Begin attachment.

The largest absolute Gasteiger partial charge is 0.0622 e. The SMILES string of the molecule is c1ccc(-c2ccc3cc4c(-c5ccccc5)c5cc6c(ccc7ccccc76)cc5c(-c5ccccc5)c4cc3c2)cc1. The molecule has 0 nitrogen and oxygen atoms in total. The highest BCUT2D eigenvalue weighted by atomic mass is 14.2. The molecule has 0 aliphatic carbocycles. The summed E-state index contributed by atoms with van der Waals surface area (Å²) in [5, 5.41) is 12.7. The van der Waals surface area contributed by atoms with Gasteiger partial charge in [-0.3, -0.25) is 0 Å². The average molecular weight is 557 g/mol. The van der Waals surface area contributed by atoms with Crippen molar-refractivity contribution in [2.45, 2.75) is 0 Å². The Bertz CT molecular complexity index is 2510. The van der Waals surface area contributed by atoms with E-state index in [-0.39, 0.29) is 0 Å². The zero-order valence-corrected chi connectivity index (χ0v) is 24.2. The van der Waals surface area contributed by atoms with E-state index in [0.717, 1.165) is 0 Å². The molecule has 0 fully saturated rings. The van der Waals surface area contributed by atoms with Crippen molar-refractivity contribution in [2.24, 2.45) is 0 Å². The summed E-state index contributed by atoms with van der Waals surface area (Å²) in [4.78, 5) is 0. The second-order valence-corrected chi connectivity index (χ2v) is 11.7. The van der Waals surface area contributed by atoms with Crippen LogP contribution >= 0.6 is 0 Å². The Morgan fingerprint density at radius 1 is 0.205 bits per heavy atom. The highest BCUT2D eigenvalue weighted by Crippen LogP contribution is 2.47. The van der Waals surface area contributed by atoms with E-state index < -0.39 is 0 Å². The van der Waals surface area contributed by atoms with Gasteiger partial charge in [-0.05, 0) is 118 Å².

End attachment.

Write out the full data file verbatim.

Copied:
The largest absolute Gasteiger partial charge is 0.0622 e. The SMILES string of the molecule is c1ccc(-c2ccc3cc4c(-c5ccccc5)c5cc6c(ccc7ccccc76)cc5c(-c5ccccc5)c4cc3c2)cc1. The molecule has 0 nitrogen and oxygen atoms in total. The highest BCUT2D eigenvalue weighted by atomic mass is 14.2. The molecule has 0 aliphatic carbocycles. The summed E-state index contributed by atoms with van der Waals surface area (Å²) in [5, 5.41) is 12.7. The van der Waals surface area contributed by atoms with Gasteiger partial charge in [-0.3, -0.25) is 0 Å². The average molecular weight is 557 g/mol. The van der Waals surface area contributed by atoms with Crippen molar-refractivity contribution in [2.45, 2.75) is 0 Å². The Bertz CT molecular complexity index is 2510. The van der Waals surface area contributed by atoms with E-state index in [-0.39, 0.29) is 0 Å². The zero-order valence-corrected chi connectivity index (χ0v) is 24.2. The van der Waals surface area contributed by atoms with E-state index in [0.717, 1.165) is 0 Å². The molecule has 0 fully saturated rings. The van der Waals surface area contributed by atoms with Crippen molar-refractivity contribution in [2.24, 2.45) is 0 Å². The summed E-state index contributed by atoms with van der Waals surface area (Å²) in [4.78, 5) is 0. The second-order valence-corrected chi connectivity index (χ2v) is 11.7. The van der Waals surface area contributed by atoms with Crippen LogP contribution >= 0.6 is 0 Å². The Morgan fingerprint density at radius 1 is 0.205 bits per heavy atom. The highest BCUT2D eigenvalue weighted by Crippen LogP contribution is 2.47. The van der Waals surface area contributed by atoms with E-state index < -0.39 is 0 Å². The van der Waals surface area contributed by atoms with Gasteiger partial charge in [-0.05, 0) is 118 Å².